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Did you know that almost everything we do relies on some form of mathematical thinking? Think about when you serve a meal or set a table. How do you know where to set the plates or glasses or how many to use? To complete this task, we rely on our understanding of patterns, counting, and estimation skills. Imagine riding a bicycle without understanding distance, balance, or spatial orientation. Without these skills, many of us might still need training wheels and a guide! Did you know that almost everything we do relies on some form of mathematical thinking? Think about when you serve a meal or set a table. How do you know where to set the plates or glasses or how many to use? To complete this task, we rely on our understanding of patterns, counting, and estimation skills. Imagine riding a bicycle without understanding distance, balance, or spatial orientation.
Without these skills, many of us might still need training wheels and a guide!
Math Connections = Play and Learning
At DCM, we understand how often math comes into play throughout our lives and that it is important to provide opportunities for children to investigate, practice, and reflect on math. According to the position statement “Early Childhood Mathematics: Promoting Good Beginnings,” by exposing children to math concepts and models early on through hands-on explorations, experimentations, and literature, we better prepare them for the opportunities that await them! (National Association for the Education of Young Children and National Council of Teachers of Mathematics, 2003)
Almost all young children engage in a substantial amount of pre-mathematical activity in their self-directed free-play. Through higher-level play, where children are presented with opportunities to explore patterns, shapes, and spatial relations, compare magnitudes, and count objects, young children can learn to “possess an informal knowledge of mathematics that is amazingly broad, complex, and sophisticated” (Education Commission of the States, 2013). Research demonstrates that early math skills are a better predictor of later academic success than early reading. Something fascinating that I learned during our keynote address for the Math Symposium is that there is also a correlation between early math skills and later reading achievement. More simply put, children who develop a good mathematical foundation in preschool are more likely to be stronger readers than children who do not develop math skills early on.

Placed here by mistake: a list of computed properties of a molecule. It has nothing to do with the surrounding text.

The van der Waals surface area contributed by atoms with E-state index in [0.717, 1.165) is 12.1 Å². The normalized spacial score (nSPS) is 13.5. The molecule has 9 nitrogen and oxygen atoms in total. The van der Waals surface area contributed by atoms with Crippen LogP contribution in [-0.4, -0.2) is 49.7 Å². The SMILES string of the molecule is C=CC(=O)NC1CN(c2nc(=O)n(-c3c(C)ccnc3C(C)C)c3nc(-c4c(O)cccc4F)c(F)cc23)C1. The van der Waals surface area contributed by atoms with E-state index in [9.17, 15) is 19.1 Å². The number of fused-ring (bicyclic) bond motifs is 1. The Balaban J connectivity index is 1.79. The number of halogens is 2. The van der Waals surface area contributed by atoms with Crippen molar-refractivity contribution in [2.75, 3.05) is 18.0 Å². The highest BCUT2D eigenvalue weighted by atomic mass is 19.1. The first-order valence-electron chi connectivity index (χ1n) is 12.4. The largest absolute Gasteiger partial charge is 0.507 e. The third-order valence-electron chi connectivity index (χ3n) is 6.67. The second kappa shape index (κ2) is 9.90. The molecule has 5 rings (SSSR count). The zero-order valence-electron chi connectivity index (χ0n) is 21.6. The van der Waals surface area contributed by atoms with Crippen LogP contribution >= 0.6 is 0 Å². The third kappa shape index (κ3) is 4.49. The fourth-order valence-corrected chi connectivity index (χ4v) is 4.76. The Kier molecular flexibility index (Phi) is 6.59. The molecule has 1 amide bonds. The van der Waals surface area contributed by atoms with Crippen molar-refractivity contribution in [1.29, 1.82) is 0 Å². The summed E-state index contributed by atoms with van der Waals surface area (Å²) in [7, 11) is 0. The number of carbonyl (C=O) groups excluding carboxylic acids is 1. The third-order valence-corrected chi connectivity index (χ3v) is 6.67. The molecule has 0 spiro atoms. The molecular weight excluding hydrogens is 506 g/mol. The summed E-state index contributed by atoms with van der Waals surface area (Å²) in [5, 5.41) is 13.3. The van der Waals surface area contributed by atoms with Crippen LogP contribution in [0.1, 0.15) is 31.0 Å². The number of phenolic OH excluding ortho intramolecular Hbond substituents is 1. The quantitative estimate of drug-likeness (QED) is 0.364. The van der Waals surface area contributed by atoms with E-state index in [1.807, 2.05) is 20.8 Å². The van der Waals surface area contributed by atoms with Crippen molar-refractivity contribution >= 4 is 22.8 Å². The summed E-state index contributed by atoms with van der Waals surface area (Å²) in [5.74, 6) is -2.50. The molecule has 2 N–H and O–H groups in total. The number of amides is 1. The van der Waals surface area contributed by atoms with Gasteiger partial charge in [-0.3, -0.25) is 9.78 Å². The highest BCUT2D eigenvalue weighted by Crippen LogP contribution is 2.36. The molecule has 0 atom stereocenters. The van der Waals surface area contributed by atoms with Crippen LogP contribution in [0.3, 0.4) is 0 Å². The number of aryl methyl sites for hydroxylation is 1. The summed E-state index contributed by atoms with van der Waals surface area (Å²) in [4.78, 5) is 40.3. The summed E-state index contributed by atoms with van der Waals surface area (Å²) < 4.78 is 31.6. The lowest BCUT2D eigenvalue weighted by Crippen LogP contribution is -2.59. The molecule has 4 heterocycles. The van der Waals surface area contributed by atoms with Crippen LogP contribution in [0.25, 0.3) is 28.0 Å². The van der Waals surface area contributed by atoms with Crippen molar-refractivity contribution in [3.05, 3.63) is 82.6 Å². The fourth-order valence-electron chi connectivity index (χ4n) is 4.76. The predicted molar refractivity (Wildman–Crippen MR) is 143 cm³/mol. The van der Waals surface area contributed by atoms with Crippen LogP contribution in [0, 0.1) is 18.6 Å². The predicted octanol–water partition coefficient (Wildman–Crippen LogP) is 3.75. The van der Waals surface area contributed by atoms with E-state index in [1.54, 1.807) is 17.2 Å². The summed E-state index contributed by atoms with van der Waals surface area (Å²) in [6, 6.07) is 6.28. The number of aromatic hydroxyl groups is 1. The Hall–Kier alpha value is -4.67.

The Museum developed its Math Connections neighborhood in order to best provide children with opportunities to explore, experiment, discover, and enjoy math concepts at their own pace. Museum staff consulted with math education experts while developing each of the exhibits within this neighborhood. Each of the exhibits in Math Connections addresses one or more of the following math concepts:
Measurement and balance – understanding size, length, width, capacity, weight, quantity, and equality
Algebra – understanding “patterns, mathematical situations and structures, quantitative relationships, and change” (National Council of Teachers of Mathematics, 2000)
Counting and estimation – understanding numbers, one-to-one correspondence
Geometry and spatial understanding – ability to visualize relationships of objects in space; understanding words like up/down, more/less, around, top/bottom, etc.
Sorting and classifying – understanding categorization of things with shared attributes, understanding same/different
How Can I Make the Most of My Visit to Math Connections?
As you explore the Math Connections neighborhood, be sure to talk to your children about their experiences. Research affirms that even seemingly trivial instances of “math talk” can demonstrate improvement in preschoolers’ math skills. Don’t know where to start? Talking about math is easier than you might think!
On your next visit to Math Connections, try to:
Use descriptive words related to quantity, size, space, or number. You might try using the following words: more/less, large/small, tall/short, wide/narrow, few/many.
Looking for ways to promote math at home? Come back next week for a blog chock-full of ideas and strategies to build a strong foundation.
Klibanoff, Raquel S.; Levine, Susan C.; Huttenlocher, Janellen; Vasilyeva, Marina; Hedges, Larry V. “Preschool children’s mathematical knowledge: The effect of teacher “math talk.” Developmental Psychology. January, 2006. Volume 42(1). 59-69.
National Council of Teachers of Mathematics. 2000. Principles and standards for school mathematics. Reston, VA: NCTM
Education Commission of the States. Math in the Early Years: A Strong Predictor for Later School Success. The Progress of Education Reform. October, 2013. Vol. 14 (5). 1-7